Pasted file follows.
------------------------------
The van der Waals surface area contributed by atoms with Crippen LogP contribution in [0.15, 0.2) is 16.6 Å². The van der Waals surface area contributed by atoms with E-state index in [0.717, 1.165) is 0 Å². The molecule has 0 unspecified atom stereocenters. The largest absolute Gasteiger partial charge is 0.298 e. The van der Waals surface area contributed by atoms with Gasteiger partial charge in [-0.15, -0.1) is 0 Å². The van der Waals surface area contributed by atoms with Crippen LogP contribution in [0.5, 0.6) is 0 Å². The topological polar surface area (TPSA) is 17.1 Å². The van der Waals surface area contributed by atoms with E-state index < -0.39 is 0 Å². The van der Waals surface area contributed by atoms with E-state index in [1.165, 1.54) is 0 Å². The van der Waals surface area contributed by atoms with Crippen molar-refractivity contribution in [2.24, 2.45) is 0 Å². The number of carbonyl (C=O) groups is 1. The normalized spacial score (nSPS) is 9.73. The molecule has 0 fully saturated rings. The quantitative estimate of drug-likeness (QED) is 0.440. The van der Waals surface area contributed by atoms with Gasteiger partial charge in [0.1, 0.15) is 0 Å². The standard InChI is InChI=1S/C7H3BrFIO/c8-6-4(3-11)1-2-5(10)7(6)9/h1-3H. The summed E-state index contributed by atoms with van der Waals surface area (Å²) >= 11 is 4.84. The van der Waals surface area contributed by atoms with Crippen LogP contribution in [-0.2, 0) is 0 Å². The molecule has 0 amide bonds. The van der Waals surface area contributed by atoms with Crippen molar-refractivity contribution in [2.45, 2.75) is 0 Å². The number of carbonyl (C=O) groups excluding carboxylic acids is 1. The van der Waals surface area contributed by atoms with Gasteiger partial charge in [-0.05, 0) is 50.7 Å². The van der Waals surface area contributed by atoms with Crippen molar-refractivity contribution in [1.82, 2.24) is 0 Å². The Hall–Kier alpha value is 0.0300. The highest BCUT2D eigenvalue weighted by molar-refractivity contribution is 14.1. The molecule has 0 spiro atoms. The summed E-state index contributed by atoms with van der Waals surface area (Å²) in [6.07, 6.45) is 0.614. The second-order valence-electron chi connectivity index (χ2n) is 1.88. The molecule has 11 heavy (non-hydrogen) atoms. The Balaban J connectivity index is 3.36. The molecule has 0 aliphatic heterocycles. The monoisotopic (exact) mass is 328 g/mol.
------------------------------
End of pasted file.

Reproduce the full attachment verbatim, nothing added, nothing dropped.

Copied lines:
The van der Waals surface area contributed by atoms with Crippen LogP contribution in [0.15, 0.2) is 16.6 Å². The van der Waals surface area contributed by atoms with E-state index in [0.717, 1.165) is 0 Å². The molecule has 0 unspecified atom stereocenters. The largest absolute Gasteiger partial charge is 0.298 e. The van der Waals surface area contributed by atoms with Gasteiger partial charge in [-0.15, -0.1) is 0 Å². The van der Waals surface area contributed by atoms with Crippen LogP contribution in [0.5, 0.6) is 0 Å². The topological polar surface area (TPSA) is 17.1 Å². The van der Waals surface area contributed by atoms with E-state index < -0.39 is 0 Å². The van der Waals surface area contributed by atoms with E-state index in [1.165, 1.54) is 0 Å². The van der Waals surface area contributed by atoms with Crippen molar-refractivity contribution in [2.24, 2.45) is 0 Å². The number of carbonyl (C=O) groups is 1. The normalized spacial score (nSPS) is 9.73. The molecule has 0 fully saturated rings. The quantitative estimate of drug-likeness (QED) is 0.440. The van der Waals surface area contributed by atoms with Gasteiger partial charge in [0.1, 0.15) is 0 Å². The standard InChI is InChI=1S/C7H3BrFIO/c8-6-4(3-11)1-2-5(10)7(6)9/h1-3H. The summed E-state index contributed by atoms with van der Waals surface area (Å²) >= 11 is 4.84. The van der Waals surface area contributed by atoms with Crippen LogP contribution in [-0.2, 0) is 0 Å². The molecule has 0 amide bonds. The van der Waals surface area contributed by atoms with Crippen molar-refractivity contribution in [2.45, 2.75) is 0 Å². The number of carbonyl (C=O) groups excluding carboxylic acids is 1. The van der Waals surface area contributed by atoms with Gasteiger partial charge in [-0.05, 0) is 50.7 Å². The van der Waals surface area contributed by atoms with Crippen molar-refractivity contribution in [1.82, 2.24) is 0 Å². The Hall–Kier alpha value is 0.0300. The highest BCUT2D eigenvalue weighted by molar-refractivity contribution is 14.1. The molecule has 0 spiro atoms. The summed E-state index contributed by atoms with van der Waals surface area (Å²) in [6.07, 6.45) is 0.614. The second-order valence-electron chi connectivity index (χ2n) is 1.88. The molecule has 11 heavy (non-hydrogen) atoms. The Balaban J connectivity index is 3.36. The molecule has 0 aliphatic heterocycles. The monoisotopic (exact) mass is 328 g/mol.